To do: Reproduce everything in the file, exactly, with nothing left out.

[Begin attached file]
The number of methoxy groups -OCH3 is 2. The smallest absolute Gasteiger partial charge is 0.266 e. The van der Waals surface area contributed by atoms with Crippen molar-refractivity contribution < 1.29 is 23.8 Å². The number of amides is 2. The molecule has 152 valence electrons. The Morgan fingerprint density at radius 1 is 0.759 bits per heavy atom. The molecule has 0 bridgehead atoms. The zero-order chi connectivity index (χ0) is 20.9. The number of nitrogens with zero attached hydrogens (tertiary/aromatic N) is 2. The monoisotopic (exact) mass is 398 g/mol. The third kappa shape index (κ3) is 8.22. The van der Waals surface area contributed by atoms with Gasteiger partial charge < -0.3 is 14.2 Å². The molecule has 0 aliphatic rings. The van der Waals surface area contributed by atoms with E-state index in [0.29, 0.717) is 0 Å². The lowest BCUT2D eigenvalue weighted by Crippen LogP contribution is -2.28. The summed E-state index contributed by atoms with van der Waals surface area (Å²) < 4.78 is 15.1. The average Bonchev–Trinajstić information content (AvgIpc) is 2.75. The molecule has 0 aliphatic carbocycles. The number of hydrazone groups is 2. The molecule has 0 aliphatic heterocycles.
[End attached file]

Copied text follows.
The number of methoxy groups -OCH3 is 2. The smallest absolute Gasteiger partial charge is 0.266 e. The van der Waals surface area contributed by atoms with Crippen molar-refractivity contribution < 1.29 is 23.8 Å². The number of amides is 2. The molecule has 152 valence electrons. The Morgan fingerprint density at radius 1 is 0.759 bits per heavy atom. The molecule has 0 bridgehead atoms. The zero-order chi connectivity index (χ0) is 20.9. The number of nitrogens with zero attached hydrogens (tertiary/aromatic N) is 2. The monoisotopic (exact) mass is 398 g/mol. The third kappa shape index (κ3) is 8.22. The van der Waals surface area contributed by atoms with Gasteiger partial charge < -0.3 is 14.2 Å². The molecule has 0 aliphatic rings. The van der Waals surface area contributed by atoms with E-state index in [0.29, 0.717) is 0 Å². The lowest BCUT2D eigenvalue weighted by Crippen LogP contribution is -2.28. The summed E-state index contributed by atoms with van der Waals surface area (Å²) < 4.78 is 15.1. The average Bonchev–Trinajstić information content (AvgIpc) is 2.75. The molecule has 0 aliphatic carbocycles. The number of hydrazone groups is 2. The molecule has 0 aliphatic heterocycles.